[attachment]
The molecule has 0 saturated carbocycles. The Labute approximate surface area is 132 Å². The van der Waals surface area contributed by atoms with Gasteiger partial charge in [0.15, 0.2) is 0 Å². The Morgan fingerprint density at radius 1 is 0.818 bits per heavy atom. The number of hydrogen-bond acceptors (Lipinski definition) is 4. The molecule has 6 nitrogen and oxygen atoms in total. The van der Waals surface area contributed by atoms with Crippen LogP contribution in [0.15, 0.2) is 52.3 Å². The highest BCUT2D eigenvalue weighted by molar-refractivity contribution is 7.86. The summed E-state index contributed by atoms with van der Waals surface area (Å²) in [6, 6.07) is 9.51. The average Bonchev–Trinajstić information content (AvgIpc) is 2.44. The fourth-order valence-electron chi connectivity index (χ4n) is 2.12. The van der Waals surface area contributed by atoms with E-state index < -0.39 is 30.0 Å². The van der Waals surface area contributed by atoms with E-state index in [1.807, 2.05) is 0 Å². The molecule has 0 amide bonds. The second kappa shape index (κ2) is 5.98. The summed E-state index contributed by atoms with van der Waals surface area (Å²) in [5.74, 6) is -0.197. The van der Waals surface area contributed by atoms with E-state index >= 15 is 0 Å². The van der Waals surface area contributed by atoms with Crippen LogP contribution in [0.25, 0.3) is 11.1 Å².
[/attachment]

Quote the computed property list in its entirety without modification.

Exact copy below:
The molecule has 0 saturated carbocycles. The Labute approximate surface area is 132 Å². The van der Waals surface area contributed by atoms with Gasteiger partial charge in [0.15, 0.2) is 0 Å². The Morgan fingerprint density at radius 1 is 0.818 bits per heavy atom. The number of hydrogen-bond acceptors (Lipinski definition) is 4. The molecule has 6 nitrogen and oxygen atoms in total. The van der Waals surface area contributed by atoms with Crippen LogP contribution in [0.15, 0.2) is 52.3 Å². The highest BCUT2D eigenvalue weighted by molar-refractivity contribution is 7.86. The summed E-state index contributed by atoms with van der Waals surface area (Å²) in [6, 6.07) is 9.51. The average Bonchev–Trinajstić information content (AvgIpc) is 2.44. The fourth-order valence-electron chi connectivity index (χ4n) is 2.12. The van der Waals surface area contributed by atoms with E-state index < -0.39 is 30.0 Å². The van der Waals surface area contributed by atoms with E-state index in [1.807, 2.05) is 0 Å². The molecule has 0 amide bonds. The second kappa shape index (κ2) is 5.98. The summed E-state index contributed by atoms with van der Waals surface area (Å²) in [5.74, 6) is -0.197. The van der Waals surface area contributed by atoms with E-state index >= 15 is 0 Å². The van der Waals surface area contributed by atoms with Crippen LogP contribution in [0.25, 0.3) is 11.1 Å².